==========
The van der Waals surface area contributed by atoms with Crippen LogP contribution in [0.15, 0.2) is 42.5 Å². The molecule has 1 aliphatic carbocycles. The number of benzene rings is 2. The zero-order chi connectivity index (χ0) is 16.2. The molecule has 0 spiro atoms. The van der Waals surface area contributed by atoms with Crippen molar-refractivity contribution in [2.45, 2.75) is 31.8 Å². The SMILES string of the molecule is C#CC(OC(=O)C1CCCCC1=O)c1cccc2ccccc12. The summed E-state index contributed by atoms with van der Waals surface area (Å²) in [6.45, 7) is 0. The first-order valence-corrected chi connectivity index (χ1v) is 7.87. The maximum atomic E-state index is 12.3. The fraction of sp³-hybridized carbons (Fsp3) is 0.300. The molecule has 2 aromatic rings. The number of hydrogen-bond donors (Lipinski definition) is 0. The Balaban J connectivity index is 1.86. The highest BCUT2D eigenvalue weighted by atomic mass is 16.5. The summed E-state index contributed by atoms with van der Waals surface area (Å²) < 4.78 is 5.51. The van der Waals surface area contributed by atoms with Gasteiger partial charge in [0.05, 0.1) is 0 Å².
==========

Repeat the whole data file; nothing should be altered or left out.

The van der Waals surface area contributed by atoms with Crippen LogP contribution in [0.15, 0.2) is 42.5 Å². The molecule has 1 aliphatic carbocycles. The number of benzene rings is 2. The zero-order chi connectivity index (χ0) is 16.2. The molecule has 0 spiro atoms. The van der Waals surface area contributed by atoms with Crippen molar-refractivity contribution in [2.45, 2.75) is 31.8 Å². The SMILES string of the molecule is C#CC(OC(=O)C1CCCCC1=O)c1cccc2ccccc12. The summed E-state index contributed by atoms with van der Waals surface area (Å²) in [6.45, 7) is 0. The first-order valence-corrected chi connectivity index (χ1v) is 7.87. The maximum atomic E-state index is 12.3. The fraction of sp³-hybridized carbons (Fsp3) is 0.300. The molecule has 2 aromatic rings. The number of hydrogen-bond donors (Lipinski definition) is 0. The Balaban J connectivity index is 1.86. The highest BCUT2D eigenvalue weighted by atomic mass is 16.5. The summed E-state index contributed by atoms with van der Waals surface area (Å²) < 4.78 is 5.51. The van der Waals surface area contributed by atoms with Gasteiger partial charge in [0.05, 0.1) is 0 Å².